How to Make a Lined Gravel Path Part 1

What You'll Need
Edging (Wooden Boards)
Stakes or Pegs for the Edging
Drainage Underlayment
Scissors or Utility Knife
Hand Compactor

This is part 1 of a 2-part article on how to line a gravel path to your home. In this article the process of clearing a path for the gravel and laying the edging will be discussed. The second part of this process will look at securing the boards and pouring the gravel to create a lined gravel path. (To move ahead to Part 2, click here.)

This project is one that most do-it-yourselfers can do on their own or with very little assistance. It will require some time to complete and will probably be done over the course of two weekends (or less, depending on the level of additional help you may have).

Step 1: Clear a Path Area

You will need to dig up the area where you intend the path to go. Do this by taking a couple of wooden stakes and driving them in the ground with a hammer to indicate the width of the path (there is no standard to go by, so you can choose to make the path as wide or as narrow as you like). Also, use stakes to indicate the length of the path. Take string to mark the path so that you know where to dig.

Step 2: Acquire the Materials for the Path

You will need to purchase the tools and materials referenced above in order to accomplish the construction of your gravel path. This includes several bags of gravel, a vinyl underlayment (for drainage), hot-dipped galvanized screws, wooden edging boards, stakes and the other materials described above.

Step 3: Dig the Path

With the materials in hand, take a shovel and dig the path for your lined gravel pathway. Dig the top layer of grass and dirt and make a path 1/2 a foot deep. Remove the sod and dirt as you dig the path. You also need to dig a trench for placing the edging in.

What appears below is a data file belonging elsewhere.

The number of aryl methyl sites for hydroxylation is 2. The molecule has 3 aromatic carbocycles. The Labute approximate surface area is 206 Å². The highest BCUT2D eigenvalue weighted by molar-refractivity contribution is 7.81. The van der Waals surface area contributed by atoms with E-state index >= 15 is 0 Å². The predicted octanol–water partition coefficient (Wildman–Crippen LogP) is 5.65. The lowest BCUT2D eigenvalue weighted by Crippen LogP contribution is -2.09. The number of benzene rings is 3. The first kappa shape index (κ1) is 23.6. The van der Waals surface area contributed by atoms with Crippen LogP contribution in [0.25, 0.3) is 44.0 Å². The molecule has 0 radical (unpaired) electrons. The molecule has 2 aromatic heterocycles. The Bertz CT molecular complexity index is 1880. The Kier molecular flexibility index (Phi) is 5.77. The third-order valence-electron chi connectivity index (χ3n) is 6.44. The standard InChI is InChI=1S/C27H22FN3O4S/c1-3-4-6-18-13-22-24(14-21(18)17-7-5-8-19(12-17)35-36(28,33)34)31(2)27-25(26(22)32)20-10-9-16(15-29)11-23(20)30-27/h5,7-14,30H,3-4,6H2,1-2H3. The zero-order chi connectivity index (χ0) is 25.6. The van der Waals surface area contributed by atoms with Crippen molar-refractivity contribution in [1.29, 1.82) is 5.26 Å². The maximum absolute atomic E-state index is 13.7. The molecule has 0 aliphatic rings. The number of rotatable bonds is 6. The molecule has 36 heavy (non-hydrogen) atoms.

Step 4: Place the Edging

With the pathway dug and the dirt removed from the area you can turn your attention to laying the edging in place. Start by placing the drainage underlayment in the pathway that you dug. Use a utility knife or scissors to cut the underlayment, allowing some of the fabric to overhang the edging once it is placed.

Place the edging into the trench over the top of the underlayment. Use a hammer to set the edging in place. Take the stakes and hammer them near the edging, spacing the stakes about 6 inches apart. Drive the stakes through the underlayment to secure it into the ground. This will give you the drainage you need for the pathway, and hammering the stakes next to the edging will help to secure it as well.

In the next article we will discuss securing the stakes to the edging and laying the gravel into the pathway.